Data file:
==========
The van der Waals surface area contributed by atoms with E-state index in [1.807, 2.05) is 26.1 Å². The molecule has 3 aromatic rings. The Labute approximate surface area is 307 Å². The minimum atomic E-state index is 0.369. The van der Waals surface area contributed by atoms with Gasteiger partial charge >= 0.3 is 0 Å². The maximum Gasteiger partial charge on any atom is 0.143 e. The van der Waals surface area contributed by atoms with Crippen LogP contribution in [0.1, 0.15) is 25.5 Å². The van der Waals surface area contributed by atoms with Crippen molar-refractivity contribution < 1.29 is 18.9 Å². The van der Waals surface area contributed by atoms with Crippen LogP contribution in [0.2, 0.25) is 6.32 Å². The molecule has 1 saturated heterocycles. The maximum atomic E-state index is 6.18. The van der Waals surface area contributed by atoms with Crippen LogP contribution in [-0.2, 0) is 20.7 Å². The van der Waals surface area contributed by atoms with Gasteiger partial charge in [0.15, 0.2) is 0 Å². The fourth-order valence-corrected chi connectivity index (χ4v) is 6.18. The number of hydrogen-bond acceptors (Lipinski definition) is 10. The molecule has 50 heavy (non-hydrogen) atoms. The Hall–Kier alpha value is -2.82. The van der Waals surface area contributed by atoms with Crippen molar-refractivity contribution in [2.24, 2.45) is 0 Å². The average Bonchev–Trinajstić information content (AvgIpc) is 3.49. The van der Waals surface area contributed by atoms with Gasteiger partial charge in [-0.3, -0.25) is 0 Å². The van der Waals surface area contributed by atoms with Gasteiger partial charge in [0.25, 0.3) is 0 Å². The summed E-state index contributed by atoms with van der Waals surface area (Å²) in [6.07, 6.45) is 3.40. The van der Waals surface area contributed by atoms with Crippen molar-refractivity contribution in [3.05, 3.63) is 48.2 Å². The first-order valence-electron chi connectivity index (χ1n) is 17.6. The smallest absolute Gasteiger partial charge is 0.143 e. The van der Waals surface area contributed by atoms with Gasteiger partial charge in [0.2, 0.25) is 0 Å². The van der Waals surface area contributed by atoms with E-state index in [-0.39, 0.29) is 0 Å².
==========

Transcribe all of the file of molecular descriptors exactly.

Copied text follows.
The van der Waals surface area contributed by atoms with E-state index in [1.807, 2.05) is 26.1 Å². The molecule has 3 aromatic rings. The Labute approximate surface area is 307 Å². The minimum atomic E-state index is 0.369. The van der Waals surface area contributed by atoms with Gasteiger partial charge >= 0.3 is 0 Å². The maximum Gasteiger partial charge on any atom is 0.143 e. The van der Waals surface area contributed by atoms with Crippen LogP contribution in [0.1, 0.15) is 25.5 Å². The van der Waals surface area contributed by atoms with Crippen molar-refractivity contribution < 1.29 is 18.9 Å². The van der Waals surface area contributed by atoms with Crippen LogP contribution in [0.2, 0.25) is 6.32 Å². The molecule has 1 saturated heterocycles. The maximum atomic E-state index is 6.18. The van der Waals surface area contributed by atoms with Crippen LogP contribution in [-0.2, 0) is 20.7 Å². The van der Waals surface area contributed by atoms with Gasteiger partial charge in [0.15, 0.2) is 0 Å². The fourth-order valence-corrected chi connectivity index (χ4v) is 6.18. The number of hydrogen-bond acceptors (Lipinski definition) is 10. The molecule has 50 heavy (non-hydrogen) atoms. The Hall–Kier alpha value is -2.82. The van der Waals surface area contributed by atoms with Crippen molar-refractivity contribution in [2.24, 2.45) is 0 Å². The average Bonchev–Trinajstić information content (AvgIpc) is 3.49. The van der Waals surface area contributed by atoms with Gasteiger partial charge in [-0.3, -0.25) is 0 Å². The van der Waals surface area contributed by atoms with Gasteiger partial charge in [0.25, 0.3) is 0 Å². The summed E-state index contributed by atoms with van der Waals surface area (Å²) in [6.07, 6.45) is 3.40. The van der Waals surface area contributed by atoms with Crippen molar-refractivity contribution in [3.05, 3.63) is 48.2 Å². The first-order valence-electron chi connectivity index (χ1n) is 17.6. The smallest absolute Gasteiger partial charge is 0.143 e. The van der Waals surface area contributed by atoms with Gasteiger partial charge in [0.2, 0.25) is 0 Å². The van der Waals surface area contributed by atoms with E-state index in [-0.39, 0.29) is 0 Å².